Somehow, I manage to have four credit cards in three different currencies, seven bank accounts in four different currencies and three building society accounts. This is generally a complex state of affairs to be in. My goal is to cut out one of these countries, going back to five bank accounts and one credit card. Is this just silly?
The Lord Of The Rings is pants.
There, I've said it. It's not just pants, it's big pants. The most hideously over-rated book in the history of over-rating this sort of thing. And I used to love it.
So why is it so pants-y? Let's start with the plotting. It starts off quite well - slowly, but well. It moves along at a fair pace for a couple of dozen chapters, through a cycle of bad place - good place - bad place - good place, like a mystical travelogue. So far so good. That's "The Fellowship of the Ring" over. And then we get to "The Two Towers" and it all goes horribly wrong. The narrative gets fragmented and we're stuck with eleven chapters of the boring characters that we didn't really care much about in the first place. By the time we get back to the good guys, and the main plot, we've been faced with a whole load of characters that we're not really bothered about. And then we get back to the good stuff. "The Return of the King" is more of the same. Disjointed, and the King returning is really nothing to write home about. Then the main plot runs out and we're faced with an over-extended coda, where you know that the climax is past and all that remains is a descent into... well, sleep actually.
The writing. It's very patchy. It oscillates wildly between pseudo-medieval begatment and a style that's almost children's story or fairly tale. Some of the descriptions are woefully sparse, and every so often, just when you think you're getting into the stride of things, there will be a random song. A really, really bad random song. You read four lines and then skip forward three pages to the end, by which time Elbereth has Gilthonieled so much that you're sure that anyone listening to the Tolkien song would be gnawing off their legs, or listening to Leonard Nimoy on their walkman.
So why on earth do people like the thing? Why did I read it four times before the age of ten, with irritating regularity?
It's a curate's egg. The first two books are quite good, really - quite well focussed with a narrative thread that runs throughout. It's clear what's going on, and the chapters set in Moria and Lothlorien are inspired. Few of the characters in the fellowship are weak, with the obvious weakest link being Boromir.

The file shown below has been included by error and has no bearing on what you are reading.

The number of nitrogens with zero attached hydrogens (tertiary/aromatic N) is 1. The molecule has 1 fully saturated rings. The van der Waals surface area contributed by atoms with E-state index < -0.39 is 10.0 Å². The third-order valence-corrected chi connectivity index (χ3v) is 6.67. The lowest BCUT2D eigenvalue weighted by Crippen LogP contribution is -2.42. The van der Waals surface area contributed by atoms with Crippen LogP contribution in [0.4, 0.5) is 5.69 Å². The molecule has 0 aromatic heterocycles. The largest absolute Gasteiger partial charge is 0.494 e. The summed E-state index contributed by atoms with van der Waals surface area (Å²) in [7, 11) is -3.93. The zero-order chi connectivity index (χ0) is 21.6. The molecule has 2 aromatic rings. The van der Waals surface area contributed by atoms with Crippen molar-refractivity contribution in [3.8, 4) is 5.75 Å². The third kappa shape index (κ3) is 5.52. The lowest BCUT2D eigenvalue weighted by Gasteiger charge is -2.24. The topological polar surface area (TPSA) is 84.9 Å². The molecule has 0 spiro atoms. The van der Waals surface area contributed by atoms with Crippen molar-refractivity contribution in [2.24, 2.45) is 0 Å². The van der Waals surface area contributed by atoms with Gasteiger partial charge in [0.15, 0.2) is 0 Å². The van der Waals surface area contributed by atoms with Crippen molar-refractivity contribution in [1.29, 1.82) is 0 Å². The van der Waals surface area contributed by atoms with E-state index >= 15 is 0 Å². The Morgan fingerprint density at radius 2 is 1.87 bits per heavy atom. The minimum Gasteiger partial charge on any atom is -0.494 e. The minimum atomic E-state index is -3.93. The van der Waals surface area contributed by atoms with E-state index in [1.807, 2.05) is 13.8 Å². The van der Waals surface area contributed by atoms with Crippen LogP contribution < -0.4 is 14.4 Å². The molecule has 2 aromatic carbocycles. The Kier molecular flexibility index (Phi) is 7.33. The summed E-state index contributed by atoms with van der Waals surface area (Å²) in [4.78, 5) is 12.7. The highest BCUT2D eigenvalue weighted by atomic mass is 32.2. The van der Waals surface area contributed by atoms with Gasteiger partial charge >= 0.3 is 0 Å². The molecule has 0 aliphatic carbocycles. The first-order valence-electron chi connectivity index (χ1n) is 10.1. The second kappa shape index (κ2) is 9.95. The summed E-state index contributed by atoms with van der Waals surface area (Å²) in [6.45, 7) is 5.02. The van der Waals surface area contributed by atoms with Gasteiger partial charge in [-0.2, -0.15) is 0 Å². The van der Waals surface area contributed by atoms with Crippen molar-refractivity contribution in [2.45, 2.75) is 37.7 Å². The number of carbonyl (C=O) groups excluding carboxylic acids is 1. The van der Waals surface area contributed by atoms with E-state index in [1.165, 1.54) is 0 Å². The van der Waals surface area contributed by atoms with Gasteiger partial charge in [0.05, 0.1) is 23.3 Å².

I suspect that many people have not actually read Books three and five, so have no idea who Eomer, Eowyn, Faramir and characters of that ilk are. You can skip those books quite easily and just read the hero's journey plot, which is much more interesting and satisfying. And read chapter five of book three.
The book is frequently voted the best book of all time by "the public". It's never a critic's choice, and doesn't deserve to be. One suspects that people vote for it because it's the biggest book that they ever read, and because they blank out some of the bad bits and just focus on the good stuff. And there's plenty of good stuff in there.
Once upon a time, I attended a series of lectures by Stephen Hawking. They were, by far, the best attended lectures of my time at University, in a far larger lecture hall. More people attended these lectures than any other lectures on my course. And these lectures were definitely on my course. Honest.
The series of (I think) six lectures were distinguished by being given in two parts - there was a brief pause after about twenty-five minutes as Hawking re-loaded the next half of the lecture. In practiuce, he was using himself as little more than a glorified tape recorder. This had the side effect of allowing him to print off word-perfect lecture notes - a great boon to those of us who got completely lost five minutes in to the hour.
These lectures, with some reworking, form the basis for this book. It's a lot easier to understand when you can read it at your own pace. Mind you, if Horizon is to be believed, most of Hawking's theories are out of date by now. But I don't think that bothers him.